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Risks of Hospital Mergers

Posted 7/9/2014

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  Perhaps an extra meditation session or at least some deep breathing would help. I have been struggling with the internet and locked screens and errors and unfathomable disappearances and lapses for almost an hour before reaching this point. I think the only reason that I haven't given up or thrown the computer out the window is because of the view. It is impossible to be totally stressed or frustrated while watching an osprey dive for fish or the bobbing heads of two seals who are playing in our cove.

  Please forgive any typos as going back to fix them usually makes the whole content disappear. I am going to quickly get to the point:: this excellent and worrisome essay from the New York Times about the dangers of hospital mergers. Massachusetts is offered up as an example, specifically Partners Health Care. Having lived and practiced through those first years of our own difficult merger (BI and NEDH), I well remember the many issues and intense feelings.

  Here is the start and a link. This is important to read as we all move through the rapid changes in US health care.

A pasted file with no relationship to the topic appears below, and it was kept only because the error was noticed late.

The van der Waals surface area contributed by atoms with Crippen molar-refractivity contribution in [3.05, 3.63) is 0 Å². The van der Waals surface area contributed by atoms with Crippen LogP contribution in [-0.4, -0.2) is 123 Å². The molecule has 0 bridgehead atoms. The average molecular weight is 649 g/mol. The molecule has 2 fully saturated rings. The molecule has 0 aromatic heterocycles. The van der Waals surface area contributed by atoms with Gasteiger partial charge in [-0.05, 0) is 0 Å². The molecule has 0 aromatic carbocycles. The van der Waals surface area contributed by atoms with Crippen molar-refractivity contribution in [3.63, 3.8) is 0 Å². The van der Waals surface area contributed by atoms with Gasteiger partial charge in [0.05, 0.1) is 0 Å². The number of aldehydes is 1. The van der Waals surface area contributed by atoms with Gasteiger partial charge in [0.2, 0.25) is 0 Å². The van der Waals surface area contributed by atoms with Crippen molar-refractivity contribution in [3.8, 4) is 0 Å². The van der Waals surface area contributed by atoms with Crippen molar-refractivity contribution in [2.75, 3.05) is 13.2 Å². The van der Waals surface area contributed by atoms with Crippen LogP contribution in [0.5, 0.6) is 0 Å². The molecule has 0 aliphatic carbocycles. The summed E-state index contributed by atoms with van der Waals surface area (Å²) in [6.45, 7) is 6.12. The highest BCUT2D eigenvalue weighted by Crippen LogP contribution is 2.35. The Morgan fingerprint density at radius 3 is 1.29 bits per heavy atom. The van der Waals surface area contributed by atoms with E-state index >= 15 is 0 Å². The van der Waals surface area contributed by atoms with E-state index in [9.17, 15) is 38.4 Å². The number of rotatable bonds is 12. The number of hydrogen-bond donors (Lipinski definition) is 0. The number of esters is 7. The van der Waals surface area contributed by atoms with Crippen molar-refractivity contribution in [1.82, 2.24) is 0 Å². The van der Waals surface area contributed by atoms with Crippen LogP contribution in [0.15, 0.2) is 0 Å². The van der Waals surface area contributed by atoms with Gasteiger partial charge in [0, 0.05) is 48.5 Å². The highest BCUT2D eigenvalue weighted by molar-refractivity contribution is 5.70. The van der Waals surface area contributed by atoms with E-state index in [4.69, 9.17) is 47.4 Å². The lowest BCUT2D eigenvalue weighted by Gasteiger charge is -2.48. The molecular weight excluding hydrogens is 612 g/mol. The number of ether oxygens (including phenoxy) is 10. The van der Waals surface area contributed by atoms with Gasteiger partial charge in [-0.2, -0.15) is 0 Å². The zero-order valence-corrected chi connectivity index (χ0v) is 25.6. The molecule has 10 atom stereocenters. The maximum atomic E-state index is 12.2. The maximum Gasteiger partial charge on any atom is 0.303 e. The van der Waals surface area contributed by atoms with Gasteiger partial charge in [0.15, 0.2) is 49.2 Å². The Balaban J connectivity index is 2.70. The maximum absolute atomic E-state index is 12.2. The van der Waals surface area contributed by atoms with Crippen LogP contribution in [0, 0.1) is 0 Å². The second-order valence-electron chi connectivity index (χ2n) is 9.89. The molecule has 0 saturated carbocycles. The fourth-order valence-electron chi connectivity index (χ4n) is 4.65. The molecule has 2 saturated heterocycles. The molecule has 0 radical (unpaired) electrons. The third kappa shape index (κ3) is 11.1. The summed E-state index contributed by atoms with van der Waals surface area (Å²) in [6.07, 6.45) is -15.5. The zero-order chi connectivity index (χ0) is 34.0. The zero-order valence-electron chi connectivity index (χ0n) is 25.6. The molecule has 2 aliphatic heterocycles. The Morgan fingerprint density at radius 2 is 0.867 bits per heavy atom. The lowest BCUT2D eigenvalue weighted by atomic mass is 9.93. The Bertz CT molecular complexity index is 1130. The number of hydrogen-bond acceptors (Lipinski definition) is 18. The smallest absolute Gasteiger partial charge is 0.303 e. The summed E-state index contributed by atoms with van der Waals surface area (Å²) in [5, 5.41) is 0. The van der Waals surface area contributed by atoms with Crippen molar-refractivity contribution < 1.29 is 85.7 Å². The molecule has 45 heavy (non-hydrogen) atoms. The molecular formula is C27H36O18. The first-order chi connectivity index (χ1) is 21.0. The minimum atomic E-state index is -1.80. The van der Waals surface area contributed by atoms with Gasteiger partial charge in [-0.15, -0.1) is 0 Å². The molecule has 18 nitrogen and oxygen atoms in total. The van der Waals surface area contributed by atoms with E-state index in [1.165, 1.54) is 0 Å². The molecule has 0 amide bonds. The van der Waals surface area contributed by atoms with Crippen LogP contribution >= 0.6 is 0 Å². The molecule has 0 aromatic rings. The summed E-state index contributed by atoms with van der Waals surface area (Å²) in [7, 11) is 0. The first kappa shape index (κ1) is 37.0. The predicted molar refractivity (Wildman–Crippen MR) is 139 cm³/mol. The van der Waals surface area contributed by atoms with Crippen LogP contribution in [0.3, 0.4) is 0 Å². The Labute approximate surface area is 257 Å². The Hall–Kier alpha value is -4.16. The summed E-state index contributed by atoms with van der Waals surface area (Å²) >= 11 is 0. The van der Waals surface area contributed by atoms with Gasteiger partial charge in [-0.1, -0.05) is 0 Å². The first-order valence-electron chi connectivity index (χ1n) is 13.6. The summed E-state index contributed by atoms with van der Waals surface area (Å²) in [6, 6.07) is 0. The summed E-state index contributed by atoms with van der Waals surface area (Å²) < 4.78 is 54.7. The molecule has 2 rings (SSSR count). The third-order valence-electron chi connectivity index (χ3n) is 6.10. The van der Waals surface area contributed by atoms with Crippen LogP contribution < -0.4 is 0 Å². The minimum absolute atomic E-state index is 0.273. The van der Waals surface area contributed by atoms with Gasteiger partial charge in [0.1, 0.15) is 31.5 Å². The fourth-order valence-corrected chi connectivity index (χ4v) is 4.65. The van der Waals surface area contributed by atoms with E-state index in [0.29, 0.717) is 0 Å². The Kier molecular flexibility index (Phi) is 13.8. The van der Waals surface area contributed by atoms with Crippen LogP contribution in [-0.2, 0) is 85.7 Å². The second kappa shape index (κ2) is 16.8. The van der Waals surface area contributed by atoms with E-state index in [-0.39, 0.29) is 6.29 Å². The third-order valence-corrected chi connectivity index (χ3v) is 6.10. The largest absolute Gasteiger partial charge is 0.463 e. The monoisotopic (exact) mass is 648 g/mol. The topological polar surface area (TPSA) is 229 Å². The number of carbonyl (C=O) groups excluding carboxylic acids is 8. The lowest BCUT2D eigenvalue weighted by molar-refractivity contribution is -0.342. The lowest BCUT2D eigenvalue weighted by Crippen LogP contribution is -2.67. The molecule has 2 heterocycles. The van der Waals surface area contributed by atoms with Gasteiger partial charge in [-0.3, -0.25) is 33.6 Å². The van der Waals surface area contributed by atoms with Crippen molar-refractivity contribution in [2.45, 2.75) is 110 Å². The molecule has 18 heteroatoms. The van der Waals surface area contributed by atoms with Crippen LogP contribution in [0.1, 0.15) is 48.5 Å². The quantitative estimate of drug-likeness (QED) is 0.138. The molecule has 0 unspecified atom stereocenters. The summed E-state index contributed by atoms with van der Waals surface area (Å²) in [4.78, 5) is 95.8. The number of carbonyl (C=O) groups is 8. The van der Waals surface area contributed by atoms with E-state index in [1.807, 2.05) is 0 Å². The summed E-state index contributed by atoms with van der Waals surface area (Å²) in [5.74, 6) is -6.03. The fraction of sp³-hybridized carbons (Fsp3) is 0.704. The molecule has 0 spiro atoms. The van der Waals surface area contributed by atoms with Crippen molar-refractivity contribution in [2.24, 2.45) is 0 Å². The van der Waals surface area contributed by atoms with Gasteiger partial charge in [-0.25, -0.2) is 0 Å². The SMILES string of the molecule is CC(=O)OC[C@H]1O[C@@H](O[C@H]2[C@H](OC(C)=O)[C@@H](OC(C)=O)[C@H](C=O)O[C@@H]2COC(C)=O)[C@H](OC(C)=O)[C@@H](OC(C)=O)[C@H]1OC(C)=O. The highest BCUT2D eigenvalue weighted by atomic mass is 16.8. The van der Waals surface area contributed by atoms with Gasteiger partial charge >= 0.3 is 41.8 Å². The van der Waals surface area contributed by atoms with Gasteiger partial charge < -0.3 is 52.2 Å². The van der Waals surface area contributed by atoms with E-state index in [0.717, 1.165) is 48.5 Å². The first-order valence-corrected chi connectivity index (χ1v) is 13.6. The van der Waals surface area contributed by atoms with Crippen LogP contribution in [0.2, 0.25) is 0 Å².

The Risks of Hospital Mergers

In retrospect, it looks as if Massachusetts made a serious mistake in 1994 when it let its two most prestigious (and costly) hospitals — Massachusetts General Hospital and Brigham and Women’s Hospital, both affiliated with Harvard — merge into a single system known as Partners HealthCare. Investigations by the state attorney general’s office have documented that the merger gave the hospitals enormous market leverage to drive up health care costs in the Boston area by demanding high reimbursements from insurers that were unrelated to the quality or complexity of care delivered.

Now, belatedly, Attorney General Martha Coakley is trying to rein in the hospitals with a negotiated agreement that would at least slow the increases in Partners’ prices and limit the number of physician practices it can gobble up, albeit only temporarily.

The experience in Massachusetts offers a cautionary tale to other states


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